This article in Pacific Standard, “We Aren’t the World,” by Ethan Watters, is absolutely fascinating. And I’m grateful for the way Watters boils down the VERY complicated science that Joe Henrich, Steven Heine, and Ara Norenzayan are engaged in, because their arguments are such powerful challenges to the foundations of cultural psychology that we peons outside the field would be hard-pressed to follow along without some help.
The article is long, but stick with it, because it’s a good read. But I’m sharing it here because of one passage in particular:
That we in the West develop brains that are wired to see ourselves as separate from others may also be connected to differences in how we reason, Heine argues. Unlike the vast majority of the world, Westerners (and Americans in particular) tend to reason analytically as opposed to holistically. That is, the American mind strives to figure out the world by taking it apart and examining its pieces. Show a Japanese and an American the same cartoon of an aquarium, and the American will remember details mostly about the moving fish while the Japanese observer will likely later be able to describe the seaweed, the bubbles, and other objects in the background.
This coming fall, I’m teaching a first-year college composition course. I’ve been teaching this course for, oh, a dozen years or so now, but for that last ten years I’ve been teaching it as a kind of cultural course: I ask students to write a whole series of essays about a community of their choosing (and they get to define the very idea of “community” as one of their first essays). This class, combined with my second-semester research course focusing on popular culture studies, provides students with an opportunity, through the practice of writing, to examine themselves and their relationships with the world they live in.
But in both these classes, I — like probably just about all of my colleagues — place a heavy emphasis on analytical reasoning. I teach my students how to unpack the pieces of a thing, whether it’s an essay we’re reading or a group they’re writing about or a phenomenon they’re researching.
And I still believe in that approach, but this example of the fish tank fascinates me, because I realize that I want my students to see so much more than the fish. I want my students to see the “the seaweed, the bubbles, and other objects in the background.” And I’m wondering if, in all my efforts to get students to focus, to refine, to break down and to analyze, I might be interfering with their ability to see the bigger picture, too.
In other words, in asking students to consider their relationship with the world around them but emphasizing analytical thinking over holistic thinking, am I really just providing them with tools to more closely look at themselves, rather than at the world around them?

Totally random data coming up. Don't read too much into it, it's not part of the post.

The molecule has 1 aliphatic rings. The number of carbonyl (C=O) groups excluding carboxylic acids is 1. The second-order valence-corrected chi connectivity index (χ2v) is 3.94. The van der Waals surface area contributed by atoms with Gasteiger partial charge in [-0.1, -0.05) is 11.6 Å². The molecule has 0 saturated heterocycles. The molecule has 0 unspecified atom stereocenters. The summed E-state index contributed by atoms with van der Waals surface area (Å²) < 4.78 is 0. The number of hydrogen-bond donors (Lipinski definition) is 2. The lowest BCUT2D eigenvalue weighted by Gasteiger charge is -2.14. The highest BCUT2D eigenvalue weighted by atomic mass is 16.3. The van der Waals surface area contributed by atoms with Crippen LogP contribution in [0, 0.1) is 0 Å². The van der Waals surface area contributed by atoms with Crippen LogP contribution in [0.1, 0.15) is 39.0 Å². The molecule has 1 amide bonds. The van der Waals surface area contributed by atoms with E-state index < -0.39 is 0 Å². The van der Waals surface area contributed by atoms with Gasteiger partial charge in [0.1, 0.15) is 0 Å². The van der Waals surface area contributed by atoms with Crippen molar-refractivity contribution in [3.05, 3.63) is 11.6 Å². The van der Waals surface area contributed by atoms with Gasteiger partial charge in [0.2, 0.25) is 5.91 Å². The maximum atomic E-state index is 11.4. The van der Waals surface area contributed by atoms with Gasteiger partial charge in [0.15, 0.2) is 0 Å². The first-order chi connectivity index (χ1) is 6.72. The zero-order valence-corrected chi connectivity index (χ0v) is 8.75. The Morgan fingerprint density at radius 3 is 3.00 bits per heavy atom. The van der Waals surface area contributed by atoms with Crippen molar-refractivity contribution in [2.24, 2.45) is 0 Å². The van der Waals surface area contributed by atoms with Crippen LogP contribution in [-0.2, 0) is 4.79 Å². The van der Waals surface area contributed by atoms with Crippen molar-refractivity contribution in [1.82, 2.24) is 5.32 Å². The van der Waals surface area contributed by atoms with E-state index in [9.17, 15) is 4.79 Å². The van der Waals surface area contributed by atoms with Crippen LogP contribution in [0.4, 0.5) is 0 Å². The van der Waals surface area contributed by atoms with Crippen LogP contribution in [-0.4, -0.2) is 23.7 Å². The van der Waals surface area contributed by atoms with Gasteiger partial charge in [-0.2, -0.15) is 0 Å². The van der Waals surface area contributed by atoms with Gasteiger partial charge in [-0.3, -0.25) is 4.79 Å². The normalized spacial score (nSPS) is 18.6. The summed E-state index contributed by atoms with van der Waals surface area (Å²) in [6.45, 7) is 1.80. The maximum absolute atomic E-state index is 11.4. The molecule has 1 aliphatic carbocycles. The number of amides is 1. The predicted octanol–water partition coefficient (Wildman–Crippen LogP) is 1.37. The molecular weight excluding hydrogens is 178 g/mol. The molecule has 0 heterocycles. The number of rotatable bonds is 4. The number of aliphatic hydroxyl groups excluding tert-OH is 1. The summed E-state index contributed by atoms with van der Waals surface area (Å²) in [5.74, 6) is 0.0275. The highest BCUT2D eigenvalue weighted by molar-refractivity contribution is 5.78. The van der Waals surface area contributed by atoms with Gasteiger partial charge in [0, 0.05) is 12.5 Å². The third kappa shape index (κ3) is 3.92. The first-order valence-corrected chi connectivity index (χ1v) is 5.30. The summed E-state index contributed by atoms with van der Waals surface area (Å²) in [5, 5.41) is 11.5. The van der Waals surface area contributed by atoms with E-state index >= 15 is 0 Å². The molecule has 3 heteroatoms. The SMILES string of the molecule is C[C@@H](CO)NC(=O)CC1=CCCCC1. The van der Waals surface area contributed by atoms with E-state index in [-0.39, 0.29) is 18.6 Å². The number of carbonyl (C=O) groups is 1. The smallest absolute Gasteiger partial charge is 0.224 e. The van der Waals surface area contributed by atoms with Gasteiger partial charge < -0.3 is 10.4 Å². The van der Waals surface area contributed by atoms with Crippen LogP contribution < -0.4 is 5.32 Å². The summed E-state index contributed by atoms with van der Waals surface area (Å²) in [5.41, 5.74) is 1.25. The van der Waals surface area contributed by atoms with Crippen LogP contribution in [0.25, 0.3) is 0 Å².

Both are important, I think. We need to see the forest AND the trees. Fortunately, I have the summer to play with the concepts outlined in “We Aren’t the World,” to dig into the research of Henrich, Heine, and Norenzayan more directly (at least as far as my untrained brain can manage), and to consider how I might adjust my syllabus to better reflect holistic reasoning alongside analytical reasoning.
And I’m really looking forward to bringing that into the classroom!
* The all-caps “WEIRD” in the title is actually an acronym that Henrich, Heine, and Norenzayan devised to describe the distinctive American mindset: “Western, Educated, Industrialized, Rich, and Democratic,” as well as a descriptor for how distinctive — or weird — we Americans are when compared with the rest of the world and even with the Western industrialized world.
4 thoughts on “WEIRD teaching, WEIRD students*”
Wonderful post. I wish I could TA for you (grin). Will you be blogging the class? Will your students be?
You know, I keep threatening to make my students blog — openly, online — in place of the response essays and discussion posts (on the internal course management software), but so far I haven’t done it. This might be the year. I’ll keep you posted.
Get them to do that as well.
Get them to replay the same written ‘scene’ three times with three different focuses:
1] an analytical account of the foregrounded action,
2] an account that ‘notices’ the background, the surround,
3] a holistic expression.
Get them to go away and think about what they have written, in particular have they tuned it right, or simply shifted the ‘foreground’ in each account to what they are supposed to focus on.
The results might be interesting. I’m not a teacher, of course (perhaps that’s a good thing in this context) but I am a writer, and this sounds like the kind of what’s-the-point-of-this exercise I’d set myself to do. 🙂